Isn't anyone going to point out it was the idiocy of John Podesta and DNC staff who compromised their email server? After all, they fell for these phishing scams, which most everyone who has email must contend, and in falling for these scams they compromised their own security. Republicans didn't do it to them, Trump didn't do it to them, and if Russians had anything to do with it, it's by virtue of the fact there are phishing rings run out of Russia.

    And isn't anyone going to point out it was Hillary's own actions that lead to her email server fiasco? Hillary Clinton quit as Secretary of State in 2012, and kept her homebrew secret email server secret another 2 years until the New York Times stated the obvious, emails between Hillary and DoS staff wasn't between two .gov email addresses, but between clintonemail.com and a .gov. Did Trump force Hillary to do this too?

    If you are going to believe all this hook, line and sinker, then it was seem the Russians and Trump would have to been planning this thing for at least four years.
  • May 2nd, 2016 @ 8:04am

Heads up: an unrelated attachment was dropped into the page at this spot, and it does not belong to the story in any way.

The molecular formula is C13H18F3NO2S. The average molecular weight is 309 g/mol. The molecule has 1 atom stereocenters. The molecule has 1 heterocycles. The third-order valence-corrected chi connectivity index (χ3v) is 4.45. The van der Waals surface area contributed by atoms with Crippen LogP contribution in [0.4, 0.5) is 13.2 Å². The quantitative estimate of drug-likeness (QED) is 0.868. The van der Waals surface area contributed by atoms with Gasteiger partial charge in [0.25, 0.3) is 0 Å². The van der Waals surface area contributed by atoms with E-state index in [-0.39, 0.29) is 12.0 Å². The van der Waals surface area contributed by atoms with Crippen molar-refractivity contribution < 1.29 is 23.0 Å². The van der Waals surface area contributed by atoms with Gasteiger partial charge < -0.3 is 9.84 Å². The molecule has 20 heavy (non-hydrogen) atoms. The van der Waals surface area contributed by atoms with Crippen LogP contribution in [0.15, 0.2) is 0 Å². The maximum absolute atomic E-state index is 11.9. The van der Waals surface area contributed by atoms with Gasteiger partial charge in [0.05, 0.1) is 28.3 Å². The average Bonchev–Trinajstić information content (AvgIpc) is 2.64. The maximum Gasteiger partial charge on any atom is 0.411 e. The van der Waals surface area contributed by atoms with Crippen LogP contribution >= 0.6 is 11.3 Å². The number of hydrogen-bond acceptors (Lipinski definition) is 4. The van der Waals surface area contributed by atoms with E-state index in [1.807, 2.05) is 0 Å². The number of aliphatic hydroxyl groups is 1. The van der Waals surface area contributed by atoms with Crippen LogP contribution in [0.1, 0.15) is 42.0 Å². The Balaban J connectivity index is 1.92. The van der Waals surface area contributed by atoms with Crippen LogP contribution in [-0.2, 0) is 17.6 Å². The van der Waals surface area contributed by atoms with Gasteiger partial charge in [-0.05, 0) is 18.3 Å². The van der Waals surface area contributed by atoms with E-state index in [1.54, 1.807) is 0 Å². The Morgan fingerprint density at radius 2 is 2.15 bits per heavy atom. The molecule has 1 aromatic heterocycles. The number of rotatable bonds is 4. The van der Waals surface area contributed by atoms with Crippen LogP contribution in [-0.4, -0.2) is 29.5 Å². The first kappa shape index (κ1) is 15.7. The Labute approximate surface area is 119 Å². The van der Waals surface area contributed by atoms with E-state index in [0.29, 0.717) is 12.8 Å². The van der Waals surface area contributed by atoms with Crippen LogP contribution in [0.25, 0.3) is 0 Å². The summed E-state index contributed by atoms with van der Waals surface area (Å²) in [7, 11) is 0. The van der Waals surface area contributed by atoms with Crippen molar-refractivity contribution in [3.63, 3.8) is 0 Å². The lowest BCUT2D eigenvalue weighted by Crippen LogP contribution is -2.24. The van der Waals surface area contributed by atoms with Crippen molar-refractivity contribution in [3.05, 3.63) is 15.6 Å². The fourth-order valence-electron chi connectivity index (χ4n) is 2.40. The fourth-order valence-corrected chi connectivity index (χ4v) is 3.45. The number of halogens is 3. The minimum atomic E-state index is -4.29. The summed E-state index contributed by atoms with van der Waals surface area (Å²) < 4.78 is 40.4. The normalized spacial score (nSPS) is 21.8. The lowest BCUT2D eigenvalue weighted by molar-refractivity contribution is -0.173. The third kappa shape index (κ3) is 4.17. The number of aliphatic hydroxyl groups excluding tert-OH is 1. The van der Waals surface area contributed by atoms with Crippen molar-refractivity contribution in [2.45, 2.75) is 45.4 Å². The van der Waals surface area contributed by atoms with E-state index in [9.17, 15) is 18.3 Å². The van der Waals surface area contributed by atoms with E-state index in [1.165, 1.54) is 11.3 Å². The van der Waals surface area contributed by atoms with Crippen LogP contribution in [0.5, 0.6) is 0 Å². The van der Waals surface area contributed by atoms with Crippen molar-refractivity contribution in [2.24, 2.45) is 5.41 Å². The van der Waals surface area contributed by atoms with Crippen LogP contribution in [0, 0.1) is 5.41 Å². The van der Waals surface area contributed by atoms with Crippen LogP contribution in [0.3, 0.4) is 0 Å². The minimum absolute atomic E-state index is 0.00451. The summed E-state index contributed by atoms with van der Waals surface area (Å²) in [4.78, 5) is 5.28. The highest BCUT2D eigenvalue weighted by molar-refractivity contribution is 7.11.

(untitled comment)

    Blue city blues.
  • Oct 29th, 2015 @ 9:33am

    (untitled comment)

    No, I'd much rather have a public trial, so the American public has an even better idea of what Snowden took from SIPRNet... and if Snowden really is just another Daniel Ellsberg, then he should have faith in the American public to acquit him.
  • Oct 28th, 2015 @ 4:51pm


    More and more I get the feeling that's what's going to happen.
  • Oct 28th, 2015 @ 4:37pm

    (untitled comment)

    LEGOs. Yes, the basic building block of our youthful imagination also holds a rather ugly over-protective side, in which it uses whatever tool happens to be nearest by to smash up any use of its products that it doesn't fully endorse.
    Hmmm, the same could be said of rock musicians.
  • Oct 28th, 2015 @ 11:58am

    (untitled comment)

    It's time for the blood of patriots and tyrants to water the tree of freedom.
  • Oct 13th, 2015 @ 11:51am


    It's hard to say, but I'd suspect they know something this article doesn't expound on.
  • Oct 12th, 2015 @ 1:30pm

    Re: Re: Re: Re: Re: Re: Re: Re: Re: Re:



    I only win if I gain something, but all I've done is waste my time explaining my request for clarification.